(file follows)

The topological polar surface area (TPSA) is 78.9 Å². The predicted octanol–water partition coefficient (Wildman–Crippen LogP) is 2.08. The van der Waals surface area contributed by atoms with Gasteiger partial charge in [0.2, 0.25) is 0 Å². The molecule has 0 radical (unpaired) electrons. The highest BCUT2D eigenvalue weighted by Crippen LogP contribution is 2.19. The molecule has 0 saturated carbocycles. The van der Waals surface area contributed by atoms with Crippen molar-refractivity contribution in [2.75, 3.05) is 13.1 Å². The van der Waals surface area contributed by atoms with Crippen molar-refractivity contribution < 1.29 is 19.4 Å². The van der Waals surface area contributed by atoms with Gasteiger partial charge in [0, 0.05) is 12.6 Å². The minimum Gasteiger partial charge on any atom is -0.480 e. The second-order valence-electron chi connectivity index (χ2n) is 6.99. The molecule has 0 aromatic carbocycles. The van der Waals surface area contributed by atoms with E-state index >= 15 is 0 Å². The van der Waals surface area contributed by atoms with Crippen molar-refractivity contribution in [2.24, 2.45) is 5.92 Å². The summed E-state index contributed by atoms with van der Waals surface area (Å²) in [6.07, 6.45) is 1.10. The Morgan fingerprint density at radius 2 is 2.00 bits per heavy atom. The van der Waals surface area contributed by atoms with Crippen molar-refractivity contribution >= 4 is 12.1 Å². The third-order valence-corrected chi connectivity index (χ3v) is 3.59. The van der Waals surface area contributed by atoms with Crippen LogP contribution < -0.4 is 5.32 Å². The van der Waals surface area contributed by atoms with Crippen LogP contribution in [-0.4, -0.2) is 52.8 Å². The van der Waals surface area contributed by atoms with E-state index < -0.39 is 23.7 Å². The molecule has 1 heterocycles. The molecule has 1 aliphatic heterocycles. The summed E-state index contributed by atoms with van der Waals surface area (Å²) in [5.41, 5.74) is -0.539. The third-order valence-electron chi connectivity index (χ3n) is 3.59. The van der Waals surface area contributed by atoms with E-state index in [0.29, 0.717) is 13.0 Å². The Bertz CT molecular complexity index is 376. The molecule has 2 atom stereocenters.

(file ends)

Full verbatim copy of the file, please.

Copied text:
The topological polar surface area (TPSA) is 78.9 Å². The predicted octanol–water partition coefficient (Wildman–Crippen LogP) is 2.08. The van der Waals surface area contributed by atoms with Gasteiger partial charge in [0.2, 0.25) is 0 Å². The molecule has 0 radical (unpaired) electrons. The highest BCUT2D eigenvalue weighted by Crippen LogP contribution is 2.19. The molecule has 0 saturated carbocycles. The van der Waals surface area contributed by atoms with Crippen molar-refractivity contribution in [2.75, 3.05) is 13.1 Å². The van der Waals surface area contributed by atoms with Crippen molar-refractivity contribution < 1.29 is 19.4 Å². The van der Waals surface area contributed by atoms with Gasteiger partial charge in [0, 0.05) is 12.6 Å². The minimum Gasteiger partial charge on any atom is -0.480 e. The second-order valence-electron chi connectivity index (χ2n) is 6.99. The molecule has 0 aromatic carbocycles. The van der Waals surface area contributed by atoms with E-state index >= 15 is 0 Å². The van der Waals surface area contributed by atoms with Crippen molar-refractivity contribution in [2.24, 2.45) is 5.92 Å². The summed E-state index contributed by atoms with van der Waals surface area (Å²) in [6.07, 6.45) is 1.10. The Morgan fingerprint density at radius 2 is 2.00 bits per heavy atom. The van der Waals surface area contributed by atoms with Crippen molar-refractivity contribution >= 4 is 12.1 Å². The third-order valence-corrected chi connectivity index (χ3v) is 3.59. The van der Waals surface area contributed by atoms with Crippen LogP contribution < -0.4 is 5.32 Å². The van der Waals surface area contributed by atoms with Crippen LogP contribution in [-0.4, -0.2) is 52.8 Å². The van der Waals surface area contributed by atoms with E-state index < -0.39 is 23.7 Å². The molecule has 1 heterocycles. The molecule has 1 aliphatic heterocycles. The summed E-state index contributed by atoms with van der Waals surface area (Å²) in [5.41, 5.74) is -0.539. The third-order valence-electron chi connectivity index (χ3n) is 3.59. The van der Waals surface area contributed by atoms with E-state index in [0.29, 0.717) is 13.0 Å². The Bertz CT molecular complexity index is 376. The molecule has 2 atom stereocenters.